The Senate consists of one hundred members, which are equally distributed among the states (two from each state). Senators serve six-year terms that are staggered so that one-third of the Senate membership is up for election every two years. Senate elections also follow the simple majority system. The leadership structure and committee system in the Senate are similar to those in the House of Representatives. Each party elects a leader to coordinate Senate activities, and the majority party controls the legislative agenda. Senate leaders also play an important role in appointing members of their party to Senate committees, which deliberate and process legislation and exercise oversight of government agencies and departments. The Senate has sixteen standing committees focused on major policy areas.
Finally, the judiciary is the legal branch of the federal government: it is responsible for enforcing the nation’s laws and adjudicating disputes. The U.S. Supreme Court is the ultimate judicial authority. It interprets the Constitution and federal legislation and acts as the final court of appeal. Its nine justices are appointed to life terms by the president with the consent of the Senate. The Court has the authority to determine which appeals it will hear—typically, cases involving disputes among states or matters of constitutional importance.
District courts make up the lower federal court system. Each state has at least one federal district court and one federal judge. Appeals from district courts are brought to one of eleven geographically based circuits of the U.S. Court of Appeals. District court and court of appeals judges are appointed by the president and confirmed by the Senate. In addition, the federal court system maintains special courts to handle property damage suits against the United States, customs rulings, complaints by individual taxpayers, and military cases. Each state has its own local, district, and supreme courts.
The state governments mirror the structure of the federal government. Each state is headed by an elected governor, and each has a legislature, a judiciary, and a state constitution. State governments exercise some powers that overlap with those of the federal government—namely, taxation, the establishment and regulation of courts, and lawmaking and enforcement—but any time a state law conflicts directly with a federal law, the federal law is controlling. States also regulate intrastate commerce, establish local governments, and legislate on matters of public health and safety, as long as their laws do not contradict the Constitution.
Political Parties and Factions
Since the presidential elections of 1860, the Democratic Party and Republican Party have been the primary competitors for executive and legislative control in the U.S. government. Minority parties, like the environmentalist Green Party, and unaffiliated, independent politicians, function primarily to raise public awareness about specific issues and, through their participation in national elections, can alter the balance of power between the primary political parties.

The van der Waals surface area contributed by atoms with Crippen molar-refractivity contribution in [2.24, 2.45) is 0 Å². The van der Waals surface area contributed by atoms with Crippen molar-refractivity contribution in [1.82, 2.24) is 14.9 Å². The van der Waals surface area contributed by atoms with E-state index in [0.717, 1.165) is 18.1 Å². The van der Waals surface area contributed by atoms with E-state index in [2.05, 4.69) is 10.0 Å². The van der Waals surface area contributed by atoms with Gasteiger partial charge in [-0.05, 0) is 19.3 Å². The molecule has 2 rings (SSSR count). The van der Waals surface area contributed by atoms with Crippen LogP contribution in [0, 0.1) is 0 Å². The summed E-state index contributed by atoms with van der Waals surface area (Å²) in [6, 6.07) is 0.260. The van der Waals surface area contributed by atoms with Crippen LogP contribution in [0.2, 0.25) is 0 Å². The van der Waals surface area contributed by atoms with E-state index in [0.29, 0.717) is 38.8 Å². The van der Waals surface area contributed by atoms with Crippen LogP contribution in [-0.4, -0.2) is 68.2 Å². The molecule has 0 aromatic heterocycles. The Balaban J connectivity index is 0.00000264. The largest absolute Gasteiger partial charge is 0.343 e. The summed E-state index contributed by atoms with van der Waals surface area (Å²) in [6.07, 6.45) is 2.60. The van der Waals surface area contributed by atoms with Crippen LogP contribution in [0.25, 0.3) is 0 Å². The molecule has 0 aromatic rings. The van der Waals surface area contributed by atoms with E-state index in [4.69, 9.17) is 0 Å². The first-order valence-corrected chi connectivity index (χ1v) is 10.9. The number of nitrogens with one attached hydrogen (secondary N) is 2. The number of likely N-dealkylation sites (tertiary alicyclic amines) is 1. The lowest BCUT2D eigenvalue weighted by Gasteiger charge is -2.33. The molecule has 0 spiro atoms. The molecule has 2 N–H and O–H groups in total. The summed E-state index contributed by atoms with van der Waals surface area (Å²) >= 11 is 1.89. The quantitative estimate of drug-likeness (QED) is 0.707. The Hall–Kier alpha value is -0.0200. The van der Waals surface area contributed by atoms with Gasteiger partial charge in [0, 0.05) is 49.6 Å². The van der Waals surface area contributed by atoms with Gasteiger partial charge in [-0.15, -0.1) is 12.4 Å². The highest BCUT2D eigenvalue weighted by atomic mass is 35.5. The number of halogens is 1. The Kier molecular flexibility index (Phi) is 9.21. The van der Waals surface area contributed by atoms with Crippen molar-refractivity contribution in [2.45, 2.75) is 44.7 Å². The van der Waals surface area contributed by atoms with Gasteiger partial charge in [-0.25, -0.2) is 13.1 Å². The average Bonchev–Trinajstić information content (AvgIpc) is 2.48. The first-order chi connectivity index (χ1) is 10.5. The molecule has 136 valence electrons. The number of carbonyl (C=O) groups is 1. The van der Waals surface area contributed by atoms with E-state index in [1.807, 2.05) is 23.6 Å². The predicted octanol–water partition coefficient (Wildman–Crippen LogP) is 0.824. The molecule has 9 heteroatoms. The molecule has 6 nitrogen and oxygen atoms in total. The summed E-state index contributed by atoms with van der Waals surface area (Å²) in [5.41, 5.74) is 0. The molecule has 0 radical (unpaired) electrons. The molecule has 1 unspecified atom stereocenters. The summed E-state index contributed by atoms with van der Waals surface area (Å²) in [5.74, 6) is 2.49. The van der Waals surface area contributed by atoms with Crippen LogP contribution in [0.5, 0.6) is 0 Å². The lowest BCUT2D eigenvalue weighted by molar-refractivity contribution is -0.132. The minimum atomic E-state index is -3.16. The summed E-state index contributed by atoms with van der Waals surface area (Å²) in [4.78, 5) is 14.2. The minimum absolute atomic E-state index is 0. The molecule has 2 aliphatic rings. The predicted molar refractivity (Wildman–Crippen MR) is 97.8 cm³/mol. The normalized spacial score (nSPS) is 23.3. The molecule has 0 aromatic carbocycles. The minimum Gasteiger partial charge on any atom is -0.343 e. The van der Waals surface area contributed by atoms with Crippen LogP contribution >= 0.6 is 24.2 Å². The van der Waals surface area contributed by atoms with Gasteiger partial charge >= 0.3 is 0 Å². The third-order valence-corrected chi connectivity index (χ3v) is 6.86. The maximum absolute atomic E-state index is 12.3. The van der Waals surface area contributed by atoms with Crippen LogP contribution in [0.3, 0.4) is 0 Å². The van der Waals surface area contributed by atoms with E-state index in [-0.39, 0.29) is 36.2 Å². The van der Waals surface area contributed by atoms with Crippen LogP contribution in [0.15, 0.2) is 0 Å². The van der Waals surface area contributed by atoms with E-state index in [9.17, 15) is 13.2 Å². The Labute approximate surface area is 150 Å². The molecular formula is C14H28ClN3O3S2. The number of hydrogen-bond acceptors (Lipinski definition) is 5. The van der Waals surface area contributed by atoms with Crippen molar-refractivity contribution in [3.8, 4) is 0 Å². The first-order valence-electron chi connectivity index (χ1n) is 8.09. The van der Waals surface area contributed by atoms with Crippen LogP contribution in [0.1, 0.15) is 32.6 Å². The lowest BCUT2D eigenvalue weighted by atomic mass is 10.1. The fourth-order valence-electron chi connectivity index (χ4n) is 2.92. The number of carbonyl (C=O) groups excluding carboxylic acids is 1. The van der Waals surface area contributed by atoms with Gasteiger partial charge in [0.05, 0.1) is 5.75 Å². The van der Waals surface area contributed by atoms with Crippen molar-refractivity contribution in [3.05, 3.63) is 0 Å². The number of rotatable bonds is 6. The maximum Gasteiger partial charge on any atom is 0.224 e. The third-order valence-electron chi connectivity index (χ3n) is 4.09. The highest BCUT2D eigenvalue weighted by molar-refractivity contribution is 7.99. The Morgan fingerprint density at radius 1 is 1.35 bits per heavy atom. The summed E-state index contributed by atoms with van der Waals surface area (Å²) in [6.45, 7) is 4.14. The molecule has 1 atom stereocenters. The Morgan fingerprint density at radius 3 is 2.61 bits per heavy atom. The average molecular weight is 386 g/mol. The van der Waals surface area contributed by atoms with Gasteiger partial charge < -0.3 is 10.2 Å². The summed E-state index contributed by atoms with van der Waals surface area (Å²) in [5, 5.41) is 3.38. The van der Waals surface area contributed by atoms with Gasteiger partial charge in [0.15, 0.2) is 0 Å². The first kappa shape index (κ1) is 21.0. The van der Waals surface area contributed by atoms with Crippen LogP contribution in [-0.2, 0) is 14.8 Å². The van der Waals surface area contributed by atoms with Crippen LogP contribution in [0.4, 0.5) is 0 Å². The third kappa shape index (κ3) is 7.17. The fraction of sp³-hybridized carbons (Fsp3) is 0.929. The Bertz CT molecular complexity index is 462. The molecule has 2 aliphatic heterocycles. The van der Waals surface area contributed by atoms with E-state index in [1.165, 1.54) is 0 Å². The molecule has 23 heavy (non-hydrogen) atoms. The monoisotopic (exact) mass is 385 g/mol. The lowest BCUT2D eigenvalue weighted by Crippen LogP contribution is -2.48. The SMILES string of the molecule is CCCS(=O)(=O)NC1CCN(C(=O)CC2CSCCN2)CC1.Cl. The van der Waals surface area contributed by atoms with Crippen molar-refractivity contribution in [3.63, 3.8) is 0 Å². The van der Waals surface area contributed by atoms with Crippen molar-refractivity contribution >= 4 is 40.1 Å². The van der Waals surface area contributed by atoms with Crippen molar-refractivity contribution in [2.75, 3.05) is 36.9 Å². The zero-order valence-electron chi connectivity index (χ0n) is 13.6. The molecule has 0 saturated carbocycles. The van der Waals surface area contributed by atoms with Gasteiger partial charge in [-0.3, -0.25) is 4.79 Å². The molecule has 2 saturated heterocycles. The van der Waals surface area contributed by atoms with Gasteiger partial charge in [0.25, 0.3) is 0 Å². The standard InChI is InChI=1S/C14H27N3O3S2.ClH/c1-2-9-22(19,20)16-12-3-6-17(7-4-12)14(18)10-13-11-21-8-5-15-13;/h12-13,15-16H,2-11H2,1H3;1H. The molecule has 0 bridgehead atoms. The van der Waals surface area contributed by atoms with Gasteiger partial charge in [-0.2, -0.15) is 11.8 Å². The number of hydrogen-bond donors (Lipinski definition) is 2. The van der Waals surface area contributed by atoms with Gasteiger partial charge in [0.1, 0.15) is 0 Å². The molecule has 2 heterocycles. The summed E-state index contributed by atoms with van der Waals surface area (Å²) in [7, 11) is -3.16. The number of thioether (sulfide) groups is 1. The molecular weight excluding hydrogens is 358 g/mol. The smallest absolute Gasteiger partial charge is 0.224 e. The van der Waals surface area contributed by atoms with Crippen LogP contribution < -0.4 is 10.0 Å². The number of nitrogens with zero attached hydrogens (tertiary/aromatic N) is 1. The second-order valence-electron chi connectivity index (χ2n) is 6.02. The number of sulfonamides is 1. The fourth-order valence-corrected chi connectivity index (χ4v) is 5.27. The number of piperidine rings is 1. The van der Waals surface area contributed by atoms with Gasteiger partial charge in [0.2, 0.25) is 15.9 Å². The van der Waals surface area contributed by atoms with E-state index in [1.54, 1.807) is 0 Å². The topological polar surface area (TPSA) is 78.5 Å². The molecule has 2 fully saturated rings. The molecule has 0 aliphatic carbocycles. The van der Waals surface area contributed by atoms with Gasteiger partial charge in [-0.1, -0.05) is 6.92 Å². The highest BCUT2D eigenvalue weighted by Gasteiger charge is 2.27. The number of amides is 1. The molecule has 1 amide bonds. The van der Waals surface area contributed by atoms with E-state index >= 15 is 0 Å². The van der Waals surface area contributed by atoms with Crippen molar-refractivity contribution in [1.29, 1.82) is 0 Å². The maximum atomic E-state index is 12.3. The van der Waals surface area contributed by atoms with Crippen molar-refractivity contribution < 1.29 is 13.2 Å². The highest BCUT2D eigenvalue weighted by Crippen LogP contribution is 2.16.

The Democratic Party was founded by Thomas Jefferson in 1792 as a faction of legislators in opposition to the Federalist Party. The party’s primary platform, at its inception, was to promote state autonomy and strict adherence to the constitution. Regarding the major issues of the period—slavery, westward expansion, and economic centralization—Democrats advocated states’ rights and opposed the expansion of federal authority. By the twentieth century, the Democrats had reduced their focus on state autonomy and began to advocate a stronger central government to address the growing economic and class disparities in the labor and urban communities.
The Republican Party, sometimes known as the Grand Old Party or GOP, originated in 1854 to opposed the expansion of slavery into new states and territories. The first president elected under the banner of the Republicans, Abraham Lincoln (1809–1865), brought the party to prominence during the Civil War. The initial Republican platform supported economic centralization, federal regulations regarding slavery and trade, and expansion of the transportation system. By the end of the nineteenth century, the Republican platform had begun to shift toward states’ rights advocacy, conservative social policies, and free-market economic principles.
The Republican Party under President George W. Bush (1946–) took control of the executive branch with the contested 2000 presidential elections, during which Bush won the election in the electoral college but lost the popular vote by a margin of 47.9 to 48.4 percent, marking one of the closest presidential races in U.S. history. President Bush was reelected in 2004, winning approximately 50.7 percent of the popular vote. During the 2003 legislative elections, the Republican Party gained a majority in both houses of Congress and in state governorships—the first time since the 1950s that the Republicans controlled both houses of Congress. Under the Bush administration, the Republican Party focused on enhancing national security through aggressive military expansion and supporting conservative legislation on social issues.